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Spend less, get more:
Battle recession with digital media

by Vince DiPaolo

If our current economic situation teaches one thing, it's that short-term thinking brings long-term, and sometimes devastating, consequences. The same holds true in marketing.

Keeping that in mind, will bank marketers substantially change their strategies for 2009? Many should, experts say. "Bankers should focus on building trust and service quality," and shift their focus away from bolstering short-term earnings by increasing fees for financial services, says Rene Lisi, a CRM and customer experience consultant, in an article in the November 10 American Banker, "Scaling Back? Not on the Ad Budgets."

Indeed, in an article in a recent edition of MarketScope, "The Cost of Lost Customers," and in a related white paper, The Cost of Customer Churn, we've shown, with hard numbers, the economic wisdom of engaging and retaining loyal customers for the long term.

Today, more than ever, you need to reassure your clients of your long-term viability and commitment to be a steadfast financial partner. They're questioning not only your institution's stability, but examining their own long-term systems strength.

One way to be proactive in addressing both of these issues is to publish a Special Report Q&A responding to questions on the minds of your corporate clients and easing their concerns. Send an e-mail request and we will send you a list of "Questions Corporate Financial Pros Are Asking Their Bankers."

The consequences of short-term thinking

The November article in American Banker draws some parallels between marketing presence and marketplace consequences. A case in point: "Citigroup third quarter advertising and marketing spend was down 33%, compared to the same time period last year, with this year's marketing focused on new customer acquisitions."

While its reduction in marketing spend is only one of many factors contributing to Citigroup's current situation, it seems that lessening your market presence is not the most sound reaction in challenging times.

In contrast, the American Banker article notes, banks that have increased their marketing budgets, such as PNC, KeyBank and Bank of America, have seen a notable return on that investment.

But we've been mandated to decrease our marketing budget!

While stepping up your client communications is arguably a wise move in these times, finding the funds to do so can be challenging.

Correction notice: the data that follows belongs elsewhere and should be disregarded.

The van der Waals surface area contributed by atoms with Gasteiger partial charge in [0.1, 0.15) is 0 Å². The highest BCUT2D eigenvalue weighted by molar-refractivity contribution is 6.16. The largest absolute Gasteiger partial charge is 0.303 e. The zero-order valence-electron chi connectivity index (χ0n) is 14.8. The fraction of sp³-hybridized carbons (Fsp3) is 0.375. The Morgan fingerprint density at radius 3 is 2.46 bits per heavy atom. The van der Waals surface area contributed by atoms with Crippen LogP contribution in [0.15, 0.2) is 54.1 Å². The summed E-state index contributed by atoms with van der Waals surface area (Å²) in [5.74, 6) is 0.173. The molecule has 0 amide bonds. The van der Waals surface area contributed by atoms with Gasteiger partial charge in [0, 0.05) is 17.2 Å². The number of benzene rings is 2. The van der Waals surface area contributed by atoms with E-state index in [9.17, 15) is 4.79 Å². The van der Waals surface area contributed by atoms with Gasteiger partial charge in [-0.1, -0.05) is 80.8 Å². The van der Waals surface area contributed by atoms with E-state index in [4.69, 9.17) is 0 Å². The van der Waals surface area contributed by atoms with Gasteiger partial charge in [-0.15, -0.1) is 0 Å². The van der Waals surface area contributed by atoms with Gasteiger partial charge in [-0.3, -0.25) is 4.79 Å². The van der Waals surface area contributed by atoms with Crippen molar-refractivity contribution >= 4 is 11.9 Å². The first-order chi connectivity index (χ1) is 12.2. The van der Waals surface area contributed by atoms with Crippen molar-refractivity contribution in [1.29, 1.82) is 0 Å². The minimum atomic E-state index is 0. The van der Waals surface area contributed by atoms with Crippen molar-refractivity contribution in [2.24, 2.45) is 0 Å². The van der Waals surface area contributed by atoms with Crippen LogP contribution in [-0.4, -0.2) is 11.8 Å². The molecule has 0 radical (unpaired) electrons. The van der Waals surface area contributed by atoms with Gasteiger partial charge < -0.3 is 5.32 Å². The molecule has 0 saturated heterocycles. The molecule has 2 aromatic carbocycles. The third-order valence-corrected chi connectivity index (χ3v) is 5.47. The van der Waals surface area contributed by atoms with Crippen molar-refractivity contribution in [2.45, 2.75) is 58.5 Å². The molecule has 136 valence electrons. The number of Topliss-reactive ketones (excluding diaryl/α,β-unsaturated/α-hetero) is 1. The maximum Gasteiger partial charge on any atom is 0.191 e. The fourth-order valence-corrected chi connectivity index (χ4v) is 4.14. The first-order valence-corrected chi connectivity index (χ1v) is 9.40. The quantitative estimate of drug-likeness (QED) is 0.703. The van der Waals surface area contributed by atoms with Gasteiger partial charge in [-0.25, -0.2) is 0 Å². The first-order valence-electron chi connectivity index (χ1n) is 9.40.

However, some marketers are finding that shifting to relevant, online marketing channels as opposed to traditional media allows them to do more with less. Through real-time tracking, electronic delivery offers actionable analysis, allowing you to stay relevant to client needs, down to the individual, and shortening sales cycles as you focus on the clients most likely to buy. This, in turn, leads to a lower cost per sale. (The Direct Marketing Association predicts that in 2008 commercial e-mail's ROI will be $45.65 for every $1 spent.)

With the costs of paper, postage and ink on the rise, even an incremental shift toward electronic messaging vs. traditional print can reduce your marketing spend substantially, while conveying the positive undertone of "going green."

Digital options engage B2B clients

One industry survey shows that while clients are looking to engage with solutions-based content delivered through cost-effective digital media, marketers consistently fall behind in providing it. In its October 2007 white paper, The Digital Transformation, Forrester Research surveyed 878 B2B decision makers about digital media's impact on their decision-making process. Here are some highlights:

  • Business decision makers (BDMs) are shifting to digital media use much more quickly than B2B marketers are adopting these media. In future spending plans, B2B marketers will continue to lag behind BDMs in utilizing digital media.
  • When asked which digital B2B media they use to do their jobs, BDMs' top choice was electronic newsletters followed by vendor Web sites.
  • BDMs were also asked, "Which of the digital B2B media that you use on the job do you rely on the most?" Electronic newsletters and industry-specific magazine Web sites tied for the top response.

The effectiveness of digital media

According to the 2008 Email Marketing Metrics Report, a survey of 13 industry sectors conducted January through June 2008 by e-mail services provider MailerMailer, e-mails from banking/financial services providers enjoyed the highest open rates — 29% — up from 28% in 2007. These same e-mails recorded click-through rates of 6.98%, ranking second only to the real estate industry (7.01%) in the same survey.

Web video is another delivery channel enjoying success among marketers. Web video "provides a monumental opportunity — and challenge — for digital marketers," says Geoff Ramsey, CEO of eMarketer. He says the challenge is to harness online video as an advertising and marketing platform.

While the list is long for digital marketing options, e-mail and video remain top choices for B2B marketers looking to achieve an optimal ROI.

 . . .
FPS regularly works with financial services companies to maximize the impact of their client communications, including e-mail and online communications. To find out how we can help you develop effective strategies for communicating with corporate financial executives, contact FPS President Vince DiPaolo at 847-501-4120 or [email protected]. You can also write him at the following address:

Financial Publishing Services Co.
464 Central Avenue
Suite 8
Northfield, IL 60093

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